In his book, “The Jurisprudence of the Insanity Defense,” Michael Perlin asserts that when the defense tactic is successful, it is largely because the prosecution and defense reach a plea agreement known as not guilty by reason of insanity.

Competency to stand trial vs. insanity defense

People may often hear that a defendant is not competent to stand trial. This is different from the insanity defense because competency to stand trial deals with the mental capacity of the defendant at the time of the proceedings. The insanity defense only focuses on the mental state when the crime occurred. In order to be competent to stand trial, the law states that defendants must understand they are being tried for a crime and that they can assist in their own defense. When someone is found incompetent, there is a halt in the proceedings until the person receives treatment and can return to court.

Using the insanity defense

Defendants who wish to plead not guilty by reason of insanity will have to undergo a complete mental evaluation. This will involve interviews with psychologists, psychiatrists and possibly other professionals who can then present their findings during the trial. The jury or judge will then use that testimony to determine if the accused can be legally classified as insane.

If the defense is successful and the defendant is acquitted, he or she will likely be committed to a mental health facility, especially when the person has been found responsible for the crime. The person will remain in treatment often until physicians determine he or she is no longer a threat to society.

It is also possible in some states to be found guilty but mentally ill. These verdicts also place defendants in mental health facilities. In fact, the American Psychiatric Association note that whether a defendant is acquitted based on insanity or found guilty by reason of insanity, the amount of time spent in an institution is typically the same.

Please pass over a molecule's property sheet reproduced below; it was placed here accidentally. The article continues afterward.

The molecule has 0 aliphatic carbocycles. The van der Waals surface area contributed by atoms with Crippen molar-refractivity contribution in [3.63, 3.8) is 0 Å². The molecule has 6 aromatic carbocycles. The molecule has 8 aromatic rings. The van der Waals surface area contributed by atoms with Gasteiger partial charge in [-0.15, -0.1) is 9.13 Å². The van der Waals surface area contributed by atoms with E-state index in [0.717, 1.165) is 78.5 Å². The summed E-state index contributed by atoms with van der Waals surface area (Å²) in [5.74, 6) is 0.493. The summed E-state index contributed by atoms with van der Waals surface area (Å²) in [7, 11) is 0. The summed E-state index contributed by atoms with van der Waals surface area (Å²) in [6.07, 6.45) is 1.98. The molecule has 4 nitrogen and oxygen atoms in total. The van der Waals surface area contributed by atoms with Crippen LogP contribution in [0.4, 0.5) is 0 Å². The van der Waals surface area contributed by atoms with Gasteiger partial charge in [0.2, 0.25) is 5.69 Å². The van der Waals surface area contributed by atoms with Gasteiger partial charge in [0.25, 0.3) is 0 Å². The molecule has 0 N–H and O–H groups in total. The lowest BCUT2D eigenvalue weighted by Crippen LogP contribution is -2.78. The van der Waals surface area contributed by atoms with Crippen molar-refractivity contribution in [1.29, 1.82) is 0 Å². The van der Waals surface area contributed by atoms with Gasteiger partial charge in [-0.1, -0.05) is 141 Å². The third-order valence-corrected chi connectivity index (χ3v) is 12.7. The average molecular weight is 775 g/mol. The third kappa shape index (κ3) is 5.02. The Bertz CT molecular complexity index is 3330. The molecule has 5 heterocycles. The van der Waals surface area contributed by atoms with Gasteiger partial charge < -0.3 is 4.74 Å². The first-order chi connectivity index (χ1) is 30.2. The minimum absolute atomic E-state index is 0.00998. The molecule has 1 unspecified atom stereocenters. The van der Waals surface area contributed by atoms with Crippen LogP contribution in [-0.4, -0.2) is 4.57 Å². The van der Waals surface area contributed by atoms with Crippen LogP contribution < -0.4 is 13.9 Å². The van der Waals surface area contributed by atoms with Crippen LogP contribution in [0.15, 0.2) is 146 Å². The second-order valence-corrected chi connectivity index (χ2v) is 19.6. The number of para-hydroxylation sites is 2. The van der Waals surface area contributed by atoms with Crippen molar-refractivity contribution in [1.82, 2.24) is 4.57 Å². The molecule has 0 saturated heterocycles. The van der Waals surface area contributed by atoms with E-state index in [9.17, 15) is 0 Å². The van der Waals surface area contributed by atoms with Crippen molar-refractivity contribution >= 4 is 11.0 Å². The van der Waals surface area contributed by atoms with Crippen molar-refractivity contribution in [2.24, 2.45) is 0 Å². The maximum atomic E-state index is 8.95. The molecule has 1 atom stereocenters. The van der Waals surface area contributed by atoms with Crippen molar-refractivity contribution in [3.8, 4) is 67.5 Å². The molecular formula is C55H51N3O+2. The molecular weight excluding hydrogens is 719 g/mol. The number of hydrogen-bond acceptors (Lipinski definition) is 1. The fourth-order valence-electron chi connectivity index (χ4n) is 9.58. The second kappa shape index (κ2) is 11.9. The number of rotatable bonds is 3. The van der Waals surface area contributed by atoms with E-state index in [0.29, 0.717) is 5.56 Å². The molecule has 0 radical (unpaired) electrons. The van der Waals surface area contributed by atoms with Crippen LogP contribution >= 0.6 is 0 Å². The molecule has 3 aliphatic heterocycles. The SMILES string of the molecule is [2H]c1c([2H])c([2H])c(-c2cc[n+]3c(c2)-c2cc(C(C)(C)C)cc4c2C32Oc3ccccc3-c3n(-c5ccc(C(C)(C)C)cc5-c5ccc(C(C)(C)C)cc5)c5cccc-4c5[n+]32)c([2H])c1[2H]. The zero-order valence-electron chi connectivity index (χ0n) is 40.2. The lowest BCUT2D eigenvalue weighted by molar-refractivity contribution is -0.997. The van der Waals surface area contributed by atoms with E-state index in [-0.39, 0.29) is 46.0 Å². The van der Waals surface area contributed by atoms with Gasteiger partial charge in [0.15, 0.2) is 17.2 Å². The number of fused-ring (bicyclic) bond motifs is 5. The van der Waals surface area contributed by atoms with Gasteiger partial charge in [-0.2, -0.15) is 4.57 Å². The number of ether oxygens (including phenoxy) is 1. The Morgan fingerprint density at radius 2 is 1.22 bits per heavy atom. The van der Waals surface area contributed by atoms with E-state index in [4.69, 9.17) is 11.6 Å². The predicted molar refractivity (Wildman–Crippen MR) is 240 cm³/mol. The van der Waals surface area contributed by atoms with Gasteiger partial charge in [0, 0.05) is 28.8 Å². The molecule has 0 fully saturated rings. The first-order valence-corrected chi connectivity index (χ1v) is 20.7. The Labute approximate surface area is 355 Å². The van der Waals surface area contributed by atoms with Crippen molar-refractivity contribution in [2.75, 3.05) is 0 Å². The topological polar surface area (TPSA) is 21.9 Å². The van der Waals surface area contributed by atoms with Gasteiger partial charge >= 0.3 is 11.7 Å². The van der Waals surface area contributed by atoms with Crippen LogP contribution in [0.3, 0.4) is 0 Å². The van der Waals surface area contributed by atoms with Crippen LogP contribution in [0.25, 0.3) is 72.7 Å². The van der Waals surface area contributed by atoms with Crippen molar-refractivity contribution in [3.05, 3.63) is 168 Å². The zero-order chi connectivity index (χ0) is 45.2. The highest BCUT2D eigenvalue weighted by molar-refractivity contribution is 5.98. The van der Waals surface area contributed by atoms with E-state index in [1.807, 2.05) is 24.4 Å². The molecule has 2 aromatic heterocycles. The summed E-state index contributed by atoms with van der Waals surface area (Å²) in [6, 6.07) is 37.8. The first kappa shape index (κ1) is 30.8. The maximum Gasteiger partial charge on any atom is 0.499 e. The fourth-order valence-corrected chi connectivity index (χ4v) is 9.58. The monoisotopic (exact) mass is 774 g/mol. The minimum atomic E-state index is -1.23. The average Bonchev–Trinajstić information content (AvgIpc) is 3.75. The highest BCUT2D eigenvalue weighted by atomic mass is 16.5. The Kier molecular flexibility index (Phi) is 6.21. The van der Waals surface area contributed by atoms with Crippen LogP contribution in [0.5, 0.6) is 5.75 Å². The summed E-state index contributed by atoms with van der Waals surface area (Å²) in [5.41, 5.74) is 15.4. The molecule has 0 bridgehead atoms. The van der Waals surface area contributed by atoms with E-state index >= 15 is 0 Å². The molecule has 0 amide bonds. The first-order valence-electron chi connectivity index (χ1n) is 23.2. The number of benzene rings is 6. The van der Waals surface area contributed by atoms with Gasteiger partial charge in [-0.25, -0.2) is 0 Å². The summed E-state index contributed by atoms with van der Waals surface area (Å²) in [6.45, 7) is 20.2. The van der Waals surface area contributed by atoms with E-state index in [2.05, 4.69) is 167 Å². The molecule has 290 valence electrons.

Why it matters

In the case involving the Colorado shooting, if the jury determines that he was legally insane during the attack, he will be committed to a mental health facility indefinitely. However, if he is convicted, the jury will then have to come up with a sentence – either life in prison or execution.

The insanity defense is an important moral check on the justice system that allows the mentally ill to receive treatment instead of punishment for behavior they could not fully understand. Anyone who has questions regarding this matter should consult with a Minneapolis felony lawyer.

Max Keller has won countless jury trial cases involving misdemeanors and felonies, sex crimes, and DWI’s. He is a member of the Minnesota Society for Criminal Justice, which only allows the top 50 criminal defense attorneys in the state as members. Max is a frequent speaker at CLE’s and is often asked for advice by other defense attorneys across Minnesota.

Years of Experience: Approx. 20 years
Minnesota Registration Status: Active
Bar & Court Admissions: State of Minnesota Minnesota State Court Minnesota Federal Court 8th Circuit Federal Court of Appeals State of Maryland